The Sunday blog. Like any other bit of writing, on particular days this is a chore. I had a meeting with my editor this week, and we discussed—among many interesting things—the nature of writing, the dedication and time-management needed for the craft. We discussed how certain parts of the 2nd manuscript flowed like honey and wine, sweet and intoxicating, whereas other areas required serious attention and reconstruction. If only everything, on every day, hummed to the tune of perfection. But unfortunately, writing is art, and art is inspired by emotion and circumstance. Writing is also an art that does not, necessarily, require inspiration to produce results. It requires time, mostly, and the ability to ignore one’s insecurities and avoidance mechanisms and simply push the words out. What about the magic? you say. What about the flow? Well, things don’t always flow. Realistically, when writing my 10 page minimum quota each day, prose rarely flows from beginning to end. I write in spurts. I get up, walk around, make a tea, stretch my legs and let my mind unclench its muscles. I almost always hang on a sentence, or have to rewrite a paragraph numerous times during the day. But predominately I sit, and I push, and enough words eventually come out to make my quota. One day, once I’ve ejected enough verbage onto MS Word, I have a book. Voila! Its not a pretty process, nor a particularly fun one at times, though it is a vocation in the truest sense of the word—a calling, a passion. I write because I must. I write because I have all these strange voices and stories in my head and if I do not write I would likely be mad. Mad, or wholly disassociated from life and happiness, which is worse than madness.
Wouldn’t it be nice if all I could do was write and deal with the ups and downs of that process? Indeed. However, in today’s publishing world that’s not enough: to simply write. Not unless you’re Stephen King, Nora Roberts, Stephanie Meyer, or any author of great renown with millions of books sold. Until you—hopefully, if that’s your goal—reach that level of esteem, you’re generally on your own. Publishers pay a miserly amount of money and attention to new authors. These days you need a web-presence, a PR strategy and at least an hour of each day that you can dedicate toward building awareness and an audience for your work. An agent will do some of this, yes, although again, I believe that so much of one’s success depends upon personal perseverance and a diversity of skills. A support network, and having an environment that is conducive to your vocation is vitally important, as well. In the end we’re back to ourselves, our management of time, and the pursuit of our passions. Whatever it is you choose to dedicate your passion toward, and it certainly doesn’t have to be writing, do it wholly, do it absolutely, with every screaming fibre of your being. I’d like to believe that if you do that, results are bound to happen. Success? Hmm, that’s different than results (as in, it can be one) and another hill to climb. I have my milestones and goals, and I’ve achieved a few of them already, so for me, at least, this formula is working.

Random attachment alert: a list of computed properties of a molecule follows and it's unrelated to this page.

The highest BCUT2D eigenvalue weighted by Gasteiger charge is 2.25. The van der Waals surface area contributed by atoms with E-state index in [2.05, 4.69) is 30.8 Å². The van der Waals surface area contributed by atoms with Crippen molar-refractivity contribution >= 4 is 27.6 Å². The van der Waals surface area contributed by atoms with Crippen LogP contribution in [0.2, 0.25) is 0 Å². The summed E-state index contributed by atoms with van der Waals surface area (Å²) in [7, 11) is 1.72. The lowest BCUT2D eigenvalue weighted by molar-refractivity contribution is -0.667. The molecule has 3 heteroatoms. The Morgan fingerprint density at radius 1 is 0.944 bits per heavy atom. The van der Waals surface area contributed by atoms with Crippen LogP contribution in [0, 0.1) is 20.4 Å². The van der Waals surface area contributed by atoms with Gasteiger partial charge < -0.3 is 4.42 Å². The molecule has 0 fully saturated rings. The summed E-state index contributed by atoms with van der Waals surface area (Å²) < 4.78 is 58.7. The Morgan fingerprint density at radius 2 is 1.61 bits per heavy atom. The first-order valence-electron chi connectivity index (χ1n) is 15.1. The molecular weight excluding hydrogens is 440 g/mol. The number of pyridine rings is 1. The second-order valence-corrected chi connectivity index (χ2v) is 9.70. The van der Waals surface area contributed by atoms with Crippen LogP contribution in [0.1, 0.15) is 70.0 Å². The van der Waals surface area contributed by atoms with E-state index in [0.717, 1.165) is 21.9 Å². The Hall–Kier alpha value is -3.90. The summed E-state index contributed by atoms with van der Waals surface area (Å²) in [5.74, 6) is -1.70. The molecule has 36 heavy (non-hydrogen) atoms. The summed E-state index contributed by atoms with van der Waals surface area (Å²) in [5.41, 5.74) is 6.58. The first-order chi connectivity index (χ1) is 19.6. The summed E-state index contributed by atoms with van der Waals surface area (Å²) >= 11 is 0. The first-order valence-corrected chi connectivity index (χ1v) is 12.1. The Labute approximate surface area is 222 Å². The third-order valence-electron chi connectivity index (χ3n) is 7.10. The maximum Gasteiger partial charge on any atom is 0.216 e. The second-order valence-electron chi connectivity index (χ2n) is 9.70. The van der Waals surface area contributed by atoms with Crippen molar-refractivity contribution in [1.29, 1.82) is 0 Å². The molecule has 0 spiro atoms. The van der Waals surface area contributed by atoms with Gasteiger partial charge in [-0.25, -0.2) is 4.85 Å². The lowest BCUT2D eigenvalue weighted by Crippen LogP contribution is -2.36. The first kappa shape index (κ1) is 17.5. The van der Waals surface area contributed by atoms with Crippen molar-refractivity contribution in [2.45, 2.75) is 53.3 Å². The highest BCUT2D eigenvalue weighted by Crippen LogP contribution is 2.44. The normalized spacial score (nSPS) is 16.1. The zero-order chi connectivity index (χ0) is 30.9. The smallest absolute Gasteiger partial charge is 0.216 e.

Without trying to sound bleak, I need to say that life is short. Extraordinarily fleeting. We are blips in the cosmos. Little grains of sand upon the beach. Which is not to say that our existence is meaningless. Quite the opposite; as creatures of such finite time, we should be aware of our transience, we should want make our blip matter. I am a dreamer, an optimist, and I wish for greatness for every person here on Earth that wants that for themselves. Although greatness need not be interpreted in the most grandiose sense of the word: dominance, supremacy, “better than”. Greatness, to me, simply means doing the most you can with the passions you have in the time that you are given. Do that, and you’ll be great. Whether that’s being an amazing mother, a devout friend, a pillar in a charity, a religion (no, I’m not anti-faith, only when faith is used as a shield for ignorance), a community, an athlete, a savvy business person, or even an accomplished author, the difference is semantical. You are great. You are maximizing the hours of your life. You are contributing meaning to the world, instead of rage and resentment. We are part of an ecosystem, you see, we are connected in a web of hearts. It is unrealistic to think that the sum of human need and ambition—or lack thereof—does not influence society. A family of listless, mindless, ambitionless folks contributes to a village of such folk, and thereafter to a state/ province, country, and world of apathetic souls.
As I’m writing this, I’m discovering a bit of the passion that I lacked when starting the piece. I’m reminded of all of the things of which I speak: dedication, a sense of mortality, a desire to make one’s life matter. I realize that there is a lot more that I would like to explore on the subject, since it has many branching roads of thought to follow. I would like to talk about the inhibitors to personal greatness, the harmful critics in ourselves and the hecklers in society—people who would rather contribute anger and disharmony than work to fight the fear of their own greatness. I’d like to talk about how we drag ourselves out of the pit of inaction, into which we’ve all fallen at some point in our lives. But I think that those are topics for future blogs. I’ll start tackling those issues and more as best as I can with my experience, starting next week.
Until then, my darlings, be bold, be kind, and be great. You have nothing to lose, you have everything to gain. Moreover, the world has much to gain from you finding greatness in yourself.
All my love,